Study Examines Role of Mental Health on Spine Surgery Results

It has long been known that people who suffer from depression, anxiety and other mood disorders have a greater propensity for neck and back pain. What has not been investigated has been whether that mental status has an impact on the success of the surgery.

Now a team of researchers from Singapore General Hospital’s Department of Orthopaedic Surgery have set out to do that. Based on their examination of over 100 patients who underwent single-level anterior cervical discectomy and fusion, they determined that there was no correlation between the patient’s pre-surgical mental health and their post-operative improvements.

The research results were published in a recent edition of the scientific journal Spine. Titled “Poor Baseline Mental Health Does Not Influence Improvement in Patient-reported Outcomes, Satisfaction, and Return to Work Two Years After Single-level Anterior Cervical Discectomy and Fusion,” the analysis of whether a link existed between depression prior to surgery for cervical spondylotic myelopathy and the surgery’s outcome will likely inform much of the way that spine surgeons approach patients with identified mental health issues in the future.

According to lead author Graham Goh, MBBS, MRCS (Edin), the decision to pursue the research was driven by an observation that some patients who had gone through the surgery reported that they had not experienced the improvements in pain and disability that they had hoped for.

“Using the wealth of data on spine surgery outcomes that we had collected over more than 10 years, we began identifying potential preoperative risk factors for poorer outcome. Depression and anxiety are known predictors for the onset and severity of disabling neck and back pain, hence we had concerns that a patient’s preoperative mental health status would influence his/her postoperative outcome after cervical spine surgery.”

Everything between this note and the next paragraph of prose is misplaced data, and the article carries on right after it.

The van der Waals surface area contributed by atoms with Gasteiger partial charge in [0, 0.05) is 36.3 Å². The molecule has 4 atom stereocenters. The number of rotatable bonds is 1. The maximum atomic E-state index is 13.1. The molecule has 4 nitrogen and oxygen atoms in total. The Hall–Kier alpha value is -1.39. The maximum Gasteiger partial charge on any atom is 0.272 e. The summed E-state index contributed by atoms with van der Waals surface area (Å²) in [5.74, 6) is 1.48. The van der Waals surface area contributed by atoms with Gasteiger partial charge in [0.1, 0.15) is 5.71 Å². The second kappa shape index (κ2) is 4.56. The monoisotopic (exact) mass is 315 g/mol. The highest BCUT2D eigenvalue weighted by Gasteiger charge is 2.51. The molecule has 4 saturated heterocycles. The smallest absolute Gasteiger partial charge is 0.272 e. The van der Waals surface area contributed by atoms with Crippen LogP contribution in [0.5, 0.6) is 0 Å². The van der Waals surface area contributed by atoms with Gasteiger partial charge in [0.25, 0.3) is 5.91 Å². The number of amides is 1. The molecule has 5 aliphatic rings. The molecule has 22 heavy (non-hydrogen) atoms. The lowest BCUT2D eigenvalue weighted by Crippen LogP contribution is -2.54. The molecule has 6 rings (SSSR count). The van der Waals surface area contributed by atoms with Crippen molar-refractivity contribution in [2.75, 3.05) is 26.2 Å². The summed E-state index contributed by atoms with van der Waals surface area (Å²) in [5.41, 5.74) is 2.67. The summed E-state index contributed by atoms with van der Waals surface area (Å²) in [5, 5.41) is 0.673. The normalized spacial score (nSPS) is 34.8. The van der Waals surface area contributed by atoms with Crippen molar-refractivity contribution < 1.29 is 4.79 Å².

Despite the fact that there was a reason to believe that patient with poor mental health would show less improvement, what the researchers found was that the degree of improvement that those patients experienced was roughly the same as that of those without mental health issues.

“Both groups experienced a clinically significant improvement and were equally satisfied after ACDF. Moreover, patients with psychological distress preoperatively had a greater improvement in mental health postoperatively.”

Based on their findings, the scientists are suggesting that physicians assessing patients prior to surgery can do some simple screening for depression, and if they find that patients are suffering from a mild disorder they can suggest separate therapy in order to provide even greater improvements in quality of life, but that not doing so would not in any way take away from the relief provided by the surgery itself.

“The results of this study show that mental health improves in patients with degenerative cervical myelopathy who underwent ACDF, together with a reduction in pain and disability. Surgical treatment for myelopathy may work synergistically with mental health treatments to improve the quality of life to a greater extent than might be seen with either isolated intervention.”

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